flattened by how awesome it was.” Kazdal hesitantly told the rest of the team he thought the best structure for their formless prototype was that of a Roguelike. Expecting resistance, he was surprised to find they all felt the same. Now, as a game about procedurally generated encounters and exploration, Galak-Z had real direction. But while Kazdal had found plenty to appreciate in the work of Derek Yu and Cellar Door Games, he still had misgivings about the use of randomised levels over hand-tuned creations. Concerned, and wrestling with technology and algorithms that were new to them, the team devoured as many articles and videos on the making of Rogue Legacy, Spelunky and other procedurally generated contemporaries as they could. It quickly became apparent that the numbers could be controlled, refined and directed with purpose; chance didn’t have to factor into it.
“We had that one hand-designed dungeon that we played over and over, and had tuned the hell out of to be sort of a perfect stereotypical Galak-Z level. So we thought, ‘OK, let’s reverseengineer this thing.’ It took a while, but we were spending a lot of time on how to recreate that algorithmically so it would keep a lot of these key pacing decisions we’d come across naturally.
“Sometimes certain enemies are way too hard, so you go in and tune that algorithm. The same for when the levels are too short or too long. And so we started to go down the line and nip all the problems in the bud, keeping an artificially higher level of control behind the scenes that players don’t necessarily need to know about. So now I’m the biggest fan in the world of this stuff, because even as the designers of the game, we get to play something new every time.” That’s all very well for human explorers, but it presented a unique challenge for Cyntient’s AI. After a brainstorming session in which 17-Bit talked with Cyntient about what it would mean to have enemy craft that could think for themselves, adhere to orders, retreat when threatened and even make predictions on what the player might do next, a basic system was plugged in. It proved immediately amusing and made for combatants that were capable of surprising – exactly what Kazdal had hoped for when he described Halo’s encounters. It proved so effective, in fact, that thehe team quickly realised they would have to dial down the ferocity of the opposition’s intelligence. e. Enemy pilots would dodge incoming shots and place their own with unnerving tactical nous.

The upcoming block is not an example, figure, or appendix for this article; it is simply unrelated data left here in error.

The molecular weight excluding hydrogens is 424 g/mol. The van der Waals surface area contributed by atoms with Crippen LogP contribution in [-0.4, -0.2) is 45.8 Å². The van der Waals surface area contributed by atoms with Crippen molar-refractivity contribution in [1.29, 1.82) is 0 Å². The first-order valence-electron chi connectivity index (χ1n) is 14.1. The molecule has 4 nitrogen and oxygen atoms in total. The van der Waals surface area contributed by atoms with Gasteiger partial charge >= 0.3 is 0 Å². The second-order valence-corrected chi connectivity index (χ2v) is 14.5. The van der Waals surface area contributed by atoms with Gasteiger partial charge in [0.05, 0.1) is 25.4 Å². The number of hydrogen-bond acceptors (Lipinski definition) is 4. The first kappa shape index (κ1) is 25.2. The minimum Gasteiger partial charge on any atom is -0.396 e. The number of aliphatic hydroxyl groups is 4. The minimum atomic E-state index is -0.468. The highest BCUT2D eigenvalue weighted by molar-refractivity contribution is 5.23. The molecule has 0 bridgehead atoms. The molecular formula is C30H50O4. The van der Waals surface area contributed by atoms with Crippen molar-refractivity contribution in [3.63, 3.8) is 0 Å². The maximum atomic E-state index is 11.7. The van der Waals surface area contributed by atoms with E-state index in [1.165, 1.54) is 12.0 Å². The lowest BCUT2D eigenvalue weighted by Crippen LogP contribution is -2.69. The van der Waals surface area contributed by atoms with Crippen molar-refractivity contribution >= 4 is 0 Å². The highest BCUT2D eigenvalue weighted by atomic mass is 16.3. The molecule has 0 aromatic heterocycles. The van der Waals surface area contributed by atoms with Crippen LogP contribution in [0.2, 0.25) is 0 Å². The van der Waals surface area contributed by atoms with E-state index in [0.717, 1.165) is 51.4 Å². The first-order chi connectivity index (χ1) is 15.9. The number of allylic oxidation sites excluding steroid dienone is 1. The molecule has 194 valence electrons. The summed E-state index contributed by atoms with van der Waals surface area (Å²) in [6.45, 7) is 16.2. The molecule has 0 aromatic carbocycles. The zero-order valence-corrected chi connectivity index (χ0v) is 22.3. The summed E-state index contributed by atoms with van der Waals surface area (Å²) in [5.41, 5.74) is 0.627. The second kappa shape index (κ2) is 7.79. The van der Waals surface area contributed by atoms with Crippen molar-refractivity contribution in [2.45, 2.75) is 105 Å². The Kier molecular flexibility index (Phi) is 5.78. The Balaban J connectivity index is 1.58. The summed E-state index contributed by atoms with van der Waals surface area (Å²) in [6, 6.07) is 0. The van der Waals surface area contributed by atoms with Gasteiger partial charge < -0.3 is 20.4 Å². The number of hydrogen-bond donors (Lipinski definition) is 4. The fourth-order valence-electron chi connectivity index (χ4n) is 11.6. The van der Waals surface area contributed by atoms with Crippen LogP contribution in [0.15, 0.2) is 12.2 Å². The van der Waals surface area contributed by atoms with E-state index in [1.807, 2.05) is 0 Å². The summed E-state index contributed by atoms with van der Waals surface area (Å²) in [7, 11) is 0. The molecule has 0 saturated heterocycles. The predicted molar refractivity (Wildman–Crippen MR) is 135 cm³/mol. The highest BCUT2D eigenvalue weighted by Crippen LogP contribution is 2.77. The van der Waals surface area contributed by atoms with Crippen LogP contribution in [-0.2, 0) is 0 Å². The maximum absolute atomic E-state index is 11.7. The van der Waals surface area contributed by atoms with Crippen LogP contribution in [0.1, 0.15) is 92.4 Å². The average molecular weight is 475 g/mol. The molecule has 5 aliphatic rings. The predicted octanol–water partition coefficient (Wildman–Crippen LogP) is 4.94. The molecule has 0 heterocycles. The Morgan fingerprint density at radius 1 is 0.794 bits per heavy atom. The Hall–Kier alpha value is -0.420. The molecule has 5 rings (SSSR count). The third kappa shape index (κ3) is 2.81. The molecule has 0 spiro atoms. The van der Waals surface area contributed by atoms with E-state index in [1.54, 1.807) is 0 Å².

“We were like, ‘All right, we’ve got to take these guys seriously,’” Kazdal explains. “They’re e not necessarily faster than you, they’re just reallyy good at their jobs. They’re these little terminators rs trying to kill you, and they’re creepily intelligent.. I don’t want that AI going into drones or anything ng anytime soon because it’s terrifying.”
Getting Galak-Z into orbit may have been a fraught experience, but Kazdal is thoroughly satisfied with the results. 17-Bit created a conglomerate of classic genres that introduced new ideas to each component part, while at the same time offering up something that feels refreshingly unfamiliar to modern players.
“Some of the systems and tech that are goingng into these classic genres is so exciting to me, andnd that’s what I want to keep focusing on,” Kazdal l says. “The next couple of games I’m thinking about are the same sort of idea – combining classic genres with modern tech and seeing how w that shakes up the whole experience. And I thinknk it really does. I mean, Galak-Z is a shooting game me that feels unlike any other arcade cabinet, just because the AI is making such a difference. In that sense, each encounter is much more of a combat simulation than it is a videogame.”
Aside from formidable pilots and plenty of mechs, there’s also indigenous life to contend with inside asteroids